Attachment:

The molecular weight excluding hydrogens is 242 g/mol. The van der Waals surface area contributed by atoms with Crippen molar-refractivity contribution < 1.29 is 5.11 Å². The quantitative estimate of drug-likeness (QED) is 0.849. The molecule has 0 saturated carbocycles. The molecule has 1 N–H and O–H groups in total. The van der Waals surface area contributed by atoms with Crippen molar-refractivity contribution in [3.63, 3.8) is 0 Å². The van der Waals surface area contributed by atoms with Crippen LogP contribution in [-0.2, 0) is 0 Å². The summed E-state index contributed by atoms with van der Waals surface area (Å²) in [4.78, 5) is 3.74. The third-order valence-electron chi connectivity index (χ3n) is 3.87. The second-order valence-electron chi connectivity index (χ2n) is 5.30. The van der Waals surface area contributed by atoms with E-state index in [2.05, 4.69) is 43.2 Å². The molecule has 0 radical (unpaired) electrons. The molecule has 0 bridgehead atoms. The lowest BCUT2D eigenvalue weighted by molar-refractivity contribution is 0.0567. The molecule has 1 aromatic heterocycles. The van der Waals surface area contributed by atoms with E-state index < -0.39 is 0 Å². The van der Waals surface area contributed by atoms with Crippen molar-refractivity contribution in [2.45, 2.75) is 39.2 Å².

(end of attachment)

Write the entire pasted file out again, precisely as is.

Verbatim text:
The molecular weight excluding hydrogens is 242 g/mol. The van der Waals surface area contributed by atoms with Crippen molar-refractivity contribution < 1.29 is 5.11 Å². The quantitative estimate of drug-likeness (QED) is 0.849. The molecule has 0 saturated carbocycles. The molecule has 1 N–H and O–H groups in total. The van der Waals surface area contributed by atoms with Crippen molar-refractivity contribution in [3.63, 3.8) is 0 Å². The van der Waals surface area contributed by atoms with Crippen LogP contribution in [-0.2, 0) is 0 Å². The summed E-state index contributed by atoms with van der Waals surface area (Å²) in [4.78, 5) is 3.74. The third-order valence-electron chi connectivity index (χ3n) is 3.87. The second-order valence-electron chi connectivity index (χ2n) is 5.30. The van der Waals surface area contributed by atoms with E-state index in [2.05, 4.69) is 43.2 Å². The molecule has 0 radical (unpaired) electrons. The molecule has 0 bridgehead atoms. The lowest BCUT2D eigenvalue weighted by molar-refractivity contribution is 0.0567. The molecule has 1 aromatic heterocycles. The van der Waals surface area contributed by atoms with E-state index < -0.39 is 0 Å². The van der Waals surface area contributed by atoms with Crippen molar-refractivity contribution in [2.45, 2.75) is 39.2 Å².